Creativity and A Professional Education

The professionalization of the humanities by U.S. universities is gradually being extended to the arts. Professionalization is when a category of jobs begins to transmit standard education by licensed practitioners and then expect that only those individuals with that standard education are considered to be the true practitioners. This process occurred in the late nineteenth and early twentieth centuries for doctors and lawyers, among others.

Can you professionalize the creative process? Not in the true sense of professionalizations, where only professionals are allowed to practice. Creativity and sharing it with others cannot be limited to those who have the formal education, but you can definitely make it harder for the non-professionals (those lacking the approved education) to practice and make a living at it. I think we are seeing this process now for the visual arts and writing. Will it be reversed by the rise of the Internet and cheap printing on demand?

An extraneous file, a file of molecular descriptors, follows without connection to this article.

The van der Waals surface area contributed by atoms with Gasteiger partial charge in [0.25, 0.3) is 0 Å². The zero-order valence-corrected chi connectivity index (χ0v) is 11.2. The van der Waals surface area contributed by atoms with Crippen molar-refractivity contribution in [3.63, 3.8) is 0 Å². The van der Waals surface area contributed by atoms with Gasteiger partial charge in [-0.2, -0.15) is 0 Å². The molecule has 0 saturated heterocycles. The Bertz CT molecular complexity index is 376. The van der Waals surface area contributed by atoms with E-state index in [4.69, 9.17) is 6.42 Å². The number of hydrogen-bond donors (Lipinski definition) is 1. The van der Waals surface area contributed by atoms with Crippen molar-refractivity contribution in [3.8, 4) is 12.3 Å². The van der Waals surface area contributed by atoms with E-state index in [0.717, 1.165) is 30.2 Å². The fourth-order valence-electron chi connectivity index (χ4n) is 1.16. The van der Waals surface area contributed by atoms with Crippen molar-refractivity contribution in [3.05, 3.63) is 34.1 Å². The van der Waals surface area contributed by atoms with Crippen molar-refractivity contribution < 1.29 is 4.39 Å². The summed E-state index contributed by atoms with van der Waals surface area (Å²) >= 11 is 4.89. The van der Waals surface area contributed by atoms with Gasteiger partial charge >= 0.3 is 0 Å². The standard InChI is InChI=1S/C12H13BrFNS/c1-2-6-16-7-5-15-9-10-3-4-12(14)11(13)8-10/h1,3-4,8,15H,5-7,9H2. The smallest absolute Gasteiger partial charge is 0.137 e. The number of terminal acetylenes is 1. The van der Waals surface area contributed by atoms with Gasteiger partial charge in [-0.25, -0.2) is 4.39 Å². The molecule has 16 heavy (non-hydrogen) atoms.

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  1. Thanks! This is probably the most interesting info I have found about this issue on the net. Would you accept hosting guest posts from others?

    • I am not accepting guest posts at this time. If you have an idea you would like to share, please use the contact form on the About page and tell me about it.


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